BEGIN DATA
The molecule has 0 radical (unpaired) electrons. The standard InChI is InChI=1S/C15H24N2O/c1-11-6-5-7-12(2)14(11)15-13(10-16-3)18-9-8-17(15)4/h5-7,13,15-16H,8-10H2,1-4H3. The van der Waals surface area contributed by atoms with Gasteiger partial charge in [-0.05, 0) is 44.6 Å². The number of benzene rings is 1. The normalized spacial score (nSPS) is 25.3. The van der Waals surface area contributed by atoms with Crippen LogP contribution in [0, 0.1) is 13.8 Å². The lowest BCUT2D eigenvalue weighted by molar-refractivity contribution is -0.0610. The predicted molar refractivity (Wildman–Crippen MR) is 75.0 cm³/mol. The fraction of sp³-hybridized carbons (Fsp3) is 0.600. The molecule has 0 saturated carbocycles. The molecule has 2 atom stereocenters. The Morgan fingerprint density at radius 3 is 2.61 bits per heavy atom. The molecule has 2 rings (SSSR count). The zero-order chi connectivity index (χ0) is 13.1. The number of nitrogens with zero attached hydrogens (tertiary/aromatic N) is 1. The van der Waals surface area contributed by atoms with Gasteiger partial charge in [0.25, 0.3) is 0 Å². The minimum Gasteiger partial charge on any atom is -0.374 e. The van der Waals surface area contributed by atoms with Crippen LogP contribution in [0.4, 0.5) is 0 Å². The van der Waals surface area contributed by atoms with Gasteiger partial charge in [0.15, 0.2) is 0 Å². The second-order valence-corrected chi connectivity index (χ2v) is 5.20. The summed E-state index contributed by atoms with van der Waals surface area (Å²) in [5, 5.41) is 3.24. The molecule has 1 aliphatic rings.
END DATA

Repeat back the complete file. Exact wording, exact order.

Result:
The molecule has 0 radical (unpaired) electrons. The standard InChI is InChI=1S/C15H24N2O/c1-11-6-5-7-12(2)14(11)15-13(10-16-3)18-9-8-17(15)4/h5-7,13,15-16H,8-10H2,1-4H3. The van der Waals surface area contributed by atoms with Gasteiger partial charge in [-0.05, 0) is 44.6 Å². The number of benzene rings is 1. The normalized spacial score (nSPS) is 25.3. The van der Waals surface area contributed by atoms with Crippen LogP contribution in [0, 0.1) is 13.8 Å². The lowest BCUT2D eigenvalue weighted by molar-refractivity contribution is -0.0610. The predicted molar refractivity (Wildman–Crippen MR) is 75.0 cm³/mol. The fraction of sp³-hybridized carbons (Fsp3) is 0.600. The molecule has 0 saturated carbocycles. The molecule has 2 atom stereocenters. The Morgan fingerprint density at radius 3 is 2.61 bits per heavy atom. The molecule has 2 rings (SSSR count). The zero-order chi connectivity index (χ0) is 13.1. The number of nitrogens with zero attached hydrogens (tertiary/aromatic N) is 1. The van der Waals surface area contributed by atoms with Gasteiger partial charge in [0.25, 0.3) is 0 Å². The minimum Gasteiger partial charge on any atom is -0.374 e. The van der Waals surface area contributed by atoms with Crippen LogP contribution in [0.4, 0.5) is 0 Å². The van der Waals surface area contributed by atoms with Gasteiger partial charge in [0.15, 0.2) is 0 Å². The second-order valence-corrected chi connectivity index (χ2v) is 5.20. The summed E-state index contributed by atoms with van der Waals surface area (Å²) in [5, 5.41) is 3.24. The molecule has 1 aliphatic rings.